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americanchaffseed2

Photo: Masswildlife
American chaffseed has been found in Massachusetts after 50 years, and nature-lovers are cheering.

Maybe finding a plant that was thought to be extinct in Massachusetts doesn’t rate high with you amid all the distressing things happening in our world, but I will take good cheer where I can find it. And botanists are certainly excited.

Steve Annear reports at the Boston Globe, “State wildlife officials and local botanists are sprouting smiles after the ‘Holy Grail’ of plants was discovered this summer, a ‘jaw-dropping’ find that puts to rest a decades-long search in Massachusetts.

“According to the Massachusetts Division of Fisheries and Wildlife, in July, Rhode Island botanist Doug McGrady located an abundance of the plant ‘American chaffseed’ growing on a relatively small patch of land on Cape Cod.

“The discovery is particularly exciting because American chaffseed has been listed as a federally endangered species since 1992 — and it hasn’t been seen in Massachusetts in more than five decades, officials said. …

“ ‘There are historic records of American chaffseed along coastal plains from Massachusetts to Louisiana,’ they said. ‘But populations declined over time due to habitat loss and fire suppression.’

“After McGrady found the plant, MassWildlife staff visited the site to further confirm that it was, indeed, American chaffseed. While there, they counted over 2,600 stems, officials said. …

“The plant is currently listed as growing in New Jersey, North Carolina, South Carolina, Georgia, Florida, Alabama, and Louisiana, according to the US Fish and Wildlife Service. …

“In a video posted on MassWildlife’s Facebook page … State Botanist Bob Wernerehl can be seen crouching down in front of a patch of American chaffseed, as he explains the significance of the plant.

“ ‘In Massachusetts this rare plant is so rare it has never been seen since 1965, despite numerous attempts to search for it,’ Wernerehl says. ‘So this is a brand new find of this very rare and special plant.’ …

“He said when botanists went out to the site where the plant was found — an area he can’t divulge because it’s endangered — the population was ‘really good.’

“ ‘It wasn’t just a meek little population hiding out. It was pretty big,’ he said. ‘They look healthy, and they should theoretically reproduce and continue good solid population numbers over time.’ ”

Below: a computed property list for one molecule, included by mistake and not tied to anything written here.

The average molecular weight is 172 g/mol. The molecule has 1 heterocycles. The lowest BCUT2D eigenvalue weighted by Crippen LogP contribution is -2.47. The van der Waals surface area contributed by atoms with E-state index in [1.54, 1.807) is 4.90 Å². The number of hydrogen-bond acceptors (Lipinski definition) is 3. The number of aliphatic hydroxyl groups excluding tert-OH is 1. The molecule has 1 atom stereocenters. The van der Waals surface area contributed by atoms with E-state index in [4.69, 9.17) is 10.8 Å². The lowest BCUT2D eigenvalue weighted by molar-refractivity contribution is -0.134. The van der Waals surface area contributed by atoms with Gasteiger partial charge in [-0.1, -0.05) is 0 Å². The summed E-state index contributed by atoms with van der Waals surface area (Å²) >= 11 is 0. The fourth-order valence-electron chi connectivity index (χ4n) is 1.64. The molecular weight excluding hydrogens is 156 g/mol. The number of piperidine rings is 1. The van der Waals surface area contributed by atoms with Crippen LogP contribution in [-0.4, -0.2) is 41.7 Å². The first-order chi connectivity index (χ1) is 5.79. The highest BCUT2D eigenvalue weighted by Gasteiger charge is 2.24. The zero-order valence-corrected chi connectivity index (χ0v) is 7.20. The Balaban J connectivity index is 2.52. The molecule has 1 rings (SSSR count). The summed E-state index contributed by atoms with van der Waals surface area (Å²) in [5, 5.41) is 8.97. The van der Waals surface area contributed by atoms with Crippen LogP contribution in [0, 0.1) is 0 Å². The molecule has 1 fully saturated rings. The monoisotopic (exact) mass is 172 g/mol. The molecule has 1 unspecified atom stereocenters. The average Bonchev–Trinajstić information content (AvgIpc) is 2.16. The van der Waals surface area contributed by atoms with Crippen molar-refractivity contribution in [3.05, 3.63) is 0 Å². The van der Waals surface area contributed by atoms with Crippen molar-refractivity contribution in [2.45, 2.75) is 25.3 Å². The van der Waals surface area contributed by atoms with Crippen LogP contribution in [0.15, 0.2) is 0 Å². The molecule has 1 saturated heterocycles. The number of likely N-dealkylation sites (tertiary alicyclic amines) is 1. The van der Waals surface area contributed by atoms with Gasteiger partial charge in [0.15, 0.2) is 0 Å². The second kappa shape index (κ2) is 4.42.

More at the Boston Globe, here. Next up for lost species: How about the Ivory-billed Woodpecker? Stranger things have happened.

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Photos: Indonesian Marine Affairs and Fisheries Ministry
Children on the island of Bangka in Indonesia receive free goggles in a bid by the maritime affairs minister to engage them early in caring for endangered reefs.

It’s never too early to get children interested in nature. And anyone who has contact with young children can help provide experiences that will one day make them want to protect the environment. I’m sure reader Will McM. does that in his Making Music Together classes, and I know my kids and their spouses do that.

Meanwhile across the world, a maritime affairs minister sees hope in her country’s very youngest. Kate Lamb reports for the Guardian, “Indonesia’s maritime affairs minister has come up with an unconventional way to help preserve precious reefs from marine pollution: distribute boatloads of free goggles to children in the archipelago’s remote coastal regions.

“An avid snorkeler who is known for blowing up illegal fishing boats, minister Susi Pudijastuti said she wanted to give the next generation of Indonesians ‘the eyes’ to fully appreciate their marine environment.

“During visits to Indonesia’s remote eastern areas, home to the ‘Coral Triangle’ and some of the most diverse marine life in the world, the minister said she noticed Indonesian children watching tourists snorkelling for hours, not fully understanding what they were doing.

“ ‘I just realised in one moment: how can we ask them, how can we push them to take care of the beauty of the underwater world if they don’t even see how beautiful it is,’ she said, ‘I realised, what we see, they don’t see.’ … Visiting Banggai Laut in Sulawesi, one area where goggles had been distributed, the minister said children were swimming and jumping around, amazed by their reefs. …

“In a country suffering from chronic maritime waste, the minister hopes the initiative will encourage young Indonesians to appreciate their reefs, and in turn inspire them to protect their marine environment. Indonesia is the world’s biggest marine polluter after China, discarding 3.22m metric tons of waste annually. …

“Susi said she was angered when she saw plastic ‘at the beach, on the shore, on the reef, everywhere,’ and took measures to reduce usage in her own ministry. Single-use plastic is banned at Indonesia’s maritime affairs and fisheries ministry, and at all its ministerial events.

“Susi told the Guardian she looked forward to the day when Indonesia could ban single-use plastic altogether.” More at the Guardian, here.

Speaking of single-use plastic, I have recently learned that straws are dangerous to sea turtles and intend to stop using them. But recently at an earthy-crunchy juice bar, plastic straws were all they had. Disappointing. Everyone needs to do their bit.

Indonesian students on the island of Belitung receive free goggles.